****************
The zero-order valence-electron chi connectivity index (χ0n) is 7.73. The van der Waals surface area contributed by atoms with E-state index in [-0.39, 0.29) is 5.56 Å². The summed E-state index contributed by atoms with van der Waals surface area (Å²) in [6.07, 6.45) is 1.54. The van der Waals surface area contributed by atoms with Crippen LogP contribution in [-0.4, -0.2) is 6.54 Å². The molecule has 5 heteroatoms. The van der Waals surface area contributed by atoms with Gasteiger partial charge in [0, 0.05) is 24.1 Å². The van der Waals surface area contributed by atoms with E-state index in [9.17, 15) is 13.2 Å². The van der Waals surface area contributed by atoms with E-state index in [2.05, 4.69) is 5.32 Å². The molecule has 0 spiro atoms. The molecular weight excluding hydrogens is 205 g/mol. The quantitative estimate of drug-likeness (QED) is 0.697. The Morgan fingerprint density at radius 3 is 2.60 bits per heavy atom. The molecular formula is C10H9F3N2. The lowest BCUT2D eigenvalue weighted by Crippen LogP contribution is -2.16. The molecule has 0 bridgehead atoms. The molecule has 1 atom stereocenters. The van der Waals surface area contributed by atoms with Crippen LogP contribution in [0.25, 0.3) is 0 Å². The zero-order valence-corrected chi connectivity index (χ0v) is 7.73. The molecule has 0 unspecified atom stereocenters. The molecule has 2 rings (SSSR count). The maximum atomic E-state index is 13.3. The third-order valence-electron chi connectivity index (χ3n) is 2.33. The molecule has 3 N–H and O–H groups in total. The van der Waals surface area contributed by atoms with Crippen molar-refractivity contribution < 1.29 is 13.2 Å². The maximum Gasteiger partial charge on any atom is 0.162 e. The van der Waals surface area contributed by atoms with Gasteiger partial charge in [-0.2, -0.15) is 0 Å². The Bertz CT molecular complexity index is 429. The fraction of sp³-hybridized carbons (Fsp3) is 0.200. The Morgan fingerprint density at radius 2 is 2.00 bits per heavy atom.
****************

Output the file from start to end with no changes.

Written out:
The zero-order valence-electron chi connectivity index (χ0n) is 7.73. The van der Waals surface area contributed by atoms with E-state index in [-0.39, 0.29) is 5.56 Å². The summed E-state index contributed by atoms with van der Waals surface area (Å²) in [6.07, 6.45) is 1.54. The van der Waals surface area contributed by atoms with Crippen LogP contribution in [-0.4, -0.2) is 6.54 Å². The molecule has 5 heteroatoms. The van der Waals surface area contributed by atoms with Gasteiger partial charge in [0, 0.05) is 24.1 Å². The van der Waals surface area contributed by atoms with E-state index in [9.17, 15) is 13.2 Å². The van der Waals surface area contributed by atoms with E-state index in [2.05, 4.69) is 5.32 Å². The molecule has 0 spiro atoms. The molecular weight excluding hydrogens is 205 g/mol. The quantitative estimate of drug-likeness (QED) is 0.697. The Morgan fingerprint density at radius 3 is 2.60 bits per heavy atom. The molecular formula is C10H9F3N2. The lowest BCUT2D eigenvalue weighted by Crippen LogP contribution is -2.16. The molecule has 0 bridgehead atoms. The molecule has 1 atom stereocenters. The van der Waals surface area contributed by atoms with Crippen LogP contribution in [0.25, 0.3) is 0 Å². The zero-order valence-corrected chi connectivity index (χ0v) is 7.73. The molecule has 0 unspecified atom stereocenters. The molecule has 2 rings (SSSR count). The maximum atomic E-state index is 13.3. The third-order valence-electron chi connectivity index (χ3n) is 2.33. The molecule has 3 N–H and O–H groups in total. The van der Waals surface area contributed by atoms with Crippen molar-refractivity contribution < 1.29 is 13.2 Å². The maximum Gasteiger partial charge on any atom is 0.162 e. The van der Waals surface area contributed by atoms with Gasteiger partial charge in [-0.2, -0.15) is 0 Å². The Bertz CT molecular complexity index is 429. The fraction of sp³-hybridized carbons (Fsp3) is 0.200. The Morgan fingerprint density at radius 2 is 2.00 bits per heavy atom.